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A Food Day Wish List: More Veggies, Less Corn

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Okay, yes, sometimes corn is a vegetable. But most of the time, it’s something else entirely—highly processed corn syrup in a can of soda, for example, or a fast food burger made from a corn-fed cow. Sadly, today the average American is eating too much of those junk foods, and not enough fruits and vegetables. But while the impacts on public health are dramatic (see this recent report on the costs of diet-related heart disease, for example), that’s not the whole story.

If you eat it, they will grow it

As this graphic indicates, American farmers today aren’t growing the foods we all know we should be eating:

There are logical (if misguided) reasons for that, including the fact that farmers receive federal subsidies to grow commodity crops such as corn and soybeans, but not fresh produce. So this week, the Union of Concerned Scientists released a new report that asks: what would the U.S. agricultural landscape, its environment, and its economy look like if new farm policies helped us all eat a healthier diet?

The report, The Healthy Farmland Diet: How Growing Less Corn Would Improve Our Health and Help America’s Heartland, uses an economic model to predict how U.S. farmers would respond to various shifts in eating habits. It finds that:

  • If Americans ate fruits and vegetables at USDA-recommended levels—increasing consumption by 173 percent over current levels—U.S. farmers would grow 88 percent more of these foods. U.S. farmland devoted to fruits and vegetables would increase by 50 percent, to 16 million acres.
  • Conversely, if meat and dairy consumption fell to the reasonable levels recommended by the Harvard University School of Public Health, farmers would grow less corn and other grains used as livestock feed—8 million acres less.

Benefits of a healthy farmland diet

Besides improving nutrition, what would it mean if Corn Belt farmers grew a lot less of that crop and a lot more broccoli, apples, and squash?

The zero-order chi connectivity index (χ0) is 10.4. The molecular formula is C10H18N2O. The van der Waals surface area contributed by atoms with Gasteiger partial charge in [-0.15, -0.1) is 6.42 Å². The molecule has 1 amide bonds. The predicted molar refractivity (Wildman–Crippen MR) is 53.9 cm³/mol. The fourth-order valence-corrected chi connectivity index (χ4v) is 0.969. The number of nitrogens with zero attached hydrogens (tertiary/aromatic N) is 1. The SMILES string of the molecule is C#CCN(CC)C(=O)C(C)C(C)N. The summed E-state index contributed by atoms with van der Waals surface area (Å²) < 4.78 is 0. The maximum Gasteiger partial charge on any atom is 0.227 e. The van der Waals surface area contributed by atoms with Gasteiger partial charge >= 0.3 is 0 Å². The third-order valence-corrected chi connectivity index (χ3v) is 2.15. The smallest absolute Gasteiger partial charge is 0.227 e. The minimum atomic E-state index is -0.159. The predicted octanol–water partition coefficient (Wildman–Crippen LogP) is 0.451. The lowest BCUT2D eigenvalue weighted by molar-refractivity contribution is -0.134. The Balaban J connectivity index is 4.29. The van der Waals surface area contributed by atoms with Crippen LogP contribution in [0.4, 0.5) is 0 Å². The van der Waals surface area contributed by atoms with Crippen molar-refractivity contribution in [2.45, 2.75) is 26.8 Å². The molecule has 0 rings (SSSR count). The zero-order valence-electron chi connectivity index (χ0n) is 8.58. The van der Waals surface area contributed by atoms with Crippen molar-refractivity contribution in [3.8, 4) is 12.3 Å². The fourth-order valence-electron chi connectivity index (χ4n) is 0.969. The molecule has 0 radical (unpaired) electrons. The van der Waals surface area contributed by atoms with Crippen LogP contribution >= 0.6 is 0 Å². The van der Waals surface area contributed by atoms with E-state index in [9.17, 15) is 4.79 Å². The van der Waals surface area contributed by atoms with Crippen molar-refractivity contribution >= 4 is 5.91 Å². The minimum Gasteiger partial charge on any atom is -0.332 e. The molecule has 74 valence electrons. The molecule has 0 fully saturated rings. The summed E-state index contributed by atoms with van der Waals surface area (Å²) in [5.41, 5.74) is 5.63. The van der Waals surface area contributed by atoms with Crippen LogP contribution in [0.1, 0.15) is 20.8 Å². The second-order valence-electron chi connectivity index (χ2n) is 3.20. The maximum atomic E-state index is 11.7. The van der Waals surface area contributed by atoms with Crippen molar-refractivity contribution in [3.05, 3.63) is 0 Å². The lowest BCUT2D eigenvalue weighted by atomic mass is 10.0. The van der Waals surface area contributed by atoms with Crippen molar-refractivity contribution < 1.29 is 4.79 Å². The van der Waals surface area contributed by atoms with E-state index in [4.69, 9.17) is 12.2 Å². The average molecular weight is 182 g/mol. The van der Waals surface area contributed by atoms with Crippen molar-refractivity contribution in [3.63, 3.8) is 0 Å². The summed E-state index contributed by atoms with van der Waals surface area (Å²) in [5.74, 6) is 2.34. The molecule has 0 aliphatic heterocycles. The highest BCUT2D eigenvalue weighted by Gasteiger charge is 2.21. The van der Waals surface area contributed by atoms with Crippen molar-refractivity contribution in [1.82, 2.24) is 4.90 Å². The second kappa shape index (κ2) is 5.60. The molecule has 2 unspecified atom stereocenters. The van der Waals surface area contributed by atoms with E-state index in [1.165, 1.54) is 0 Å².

Well, for one thing, a more diverse farm landscape would require less pesticides than our current landscape of corn and soybean monocultures. Less corn could also mean a whole lot less water pollution from the synthetic fertilizer that is heaped on this nitrogen-hungry crop. (A new study out this week in the journal PNAS suggests that the nitrogen applied to this year’s corn crop might still be leaching into people’s wells 100 years from now…yikes.)

Growing more produce in the Midwest would also help farmers and farm economies there. A 2010 study from Iowa State University researchers found that if farmers in six Midwestern states shifted some of their cropland to fruits and vegetables, it would generate more than 6,700 new jobs and $336 million in additional income.

Another shot at a healthy Farm Bill

With the government shutdown fiasco behind them and the Farm Bill (again) expired, Congress is now back to work on that legislation. Which means they have another chance to enact low-cost reforms that could help farmers and consumers to grow and eat a healthier mix of foods and achieve all the benefits above. Simple reforms include:

  • Reducing subsidies for processed food ingredients,
  • Investing in farmers markets and other channels that improve consumer access to fruits and vegetables, and
  • Eliminating obstacles (such as crop insurance restrictions) that discourage farmers from growing these healthy foods.

We’ll see if the House and Senate can agree to do the right thing for farmers, consumers, and the environment. In the meantime, you can celebrate Food Day by sharing our “healthy food gap” graphic above on Facebook.

Happy Food Day!

Posted in: Food and Agriculture Tags: , , , , , , , , , ,

About the author: Karen Perry Stillerman is an analyst and advocate for transforming the U.S. agriculture and food system to one that produces affordable, healthful foods for consumers; reduces air and water pollution; and builds healthy soil for the farmers of tomorrow. She holds a master's degree in public affairs and environmental policy. See Karen's full bio.

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